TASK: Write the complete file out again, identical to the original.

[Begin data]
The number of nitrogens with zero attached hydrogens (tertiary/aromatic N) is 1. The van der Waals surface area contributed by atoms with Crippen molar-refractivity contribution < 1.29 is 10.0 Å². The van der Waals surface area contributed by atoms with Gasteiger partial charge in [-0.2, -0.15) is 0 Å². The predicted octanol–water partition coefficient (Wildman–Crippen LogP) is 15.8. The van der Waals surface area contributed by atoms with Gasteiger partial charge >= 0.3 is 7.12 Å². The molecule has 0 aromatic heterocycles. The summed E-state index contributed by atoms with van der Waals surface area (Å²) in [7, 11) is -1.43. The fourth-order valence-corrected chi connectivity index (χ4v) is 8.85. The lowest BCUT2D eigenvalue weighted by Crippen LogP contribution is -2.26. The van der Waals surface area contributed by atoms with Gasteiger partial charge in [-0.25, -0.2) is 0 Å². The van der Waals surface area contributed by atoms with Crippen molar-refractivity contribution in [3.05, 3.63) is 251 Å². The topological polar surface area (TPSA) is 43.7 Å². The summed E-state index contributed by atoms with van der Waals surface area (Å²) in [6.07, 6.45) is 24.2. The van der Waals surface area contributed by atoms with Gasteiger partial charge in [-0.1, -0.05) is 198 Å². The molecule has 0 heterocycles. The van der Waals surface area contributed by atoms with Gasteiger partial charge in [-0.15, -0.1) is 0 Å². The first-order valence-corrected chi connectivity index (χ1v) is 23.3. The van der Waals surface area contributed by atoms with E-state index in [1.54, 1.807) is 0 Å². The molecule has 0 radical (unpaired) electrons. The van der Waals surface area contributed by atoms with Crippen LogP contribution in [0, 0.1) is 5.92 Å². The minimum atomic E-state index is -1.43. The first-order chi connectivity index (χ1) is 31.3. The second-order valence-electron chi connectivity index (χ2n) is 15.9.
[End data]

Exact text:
The number of nitrogens with zero attached hydrogens (tertiary/aromatic N) is 1. The van der Waals surface area contributed by atoms with Crippen molar-refractivity contribution < 1.29 is 10.0 Å². The van der Waals surface area contributed by atoms with Gasteiger partial charge in [-0.2, -0.15) is 0 Å². The predicted octanol–water partition coefficient (Wildman–Crippen LogP) is 15.8. The van der Waals surface area contributed by atoms with Gasteiger partial charge >= 0.3 is 7.12 Å². The molecule has 0 aromatic heterocycles. The summed E-state index contributed by atoms with van der Waals surface area (Å²) in [7, 11) is -1.43. The fourth-order valence-corrected chi connectivity index (χ4v) is 8.85. The lowest BCUT2D eigenvalue weighted by Crippen LogP contribution is -2.26. The van der Waals surface area contributed by atoms with Gasteiger partial charge in [-0.25, -0.2) is 0 Å². The van der Waals surface area contributed by atoms with Crippen molar-refractivity contribution in [3.05, 3.63) is 251 Å². The topological polar surface area (TPSA) is 43.7 Å². The summed E-state index contributed by atoms with van der Waals surface area (Å²) in [6.07, 6.45) is 24.2. The van der Waals surface area contributed by atoms with Gasteiger partial charge in [-0.1, -0.05) is 198 Å². The molecule has 0 heterocycles. The van der Waals surface area contributed by atoms with Gasteiger partial charge in [-0.15, -0.1) is 0 Å². The first-order valence-corrected chi connectivity index (χ1v) is 23.3. The van der Waals surface area contributed by atoms with E-state index in [1.54, 1.807) is 0 Å². The molecule has 0 radical (unpaired) electrons. The van der Waals surface area contributed by atoms with Crippen LogP contribution in [0, 0.1) is 5.92 Å². The minimum atomic E-state index is -1.43. The first-order chi connectivity index (χ1) is 31.3. The second-order valence-electron chi connectivity index (χ2n) is 15.9.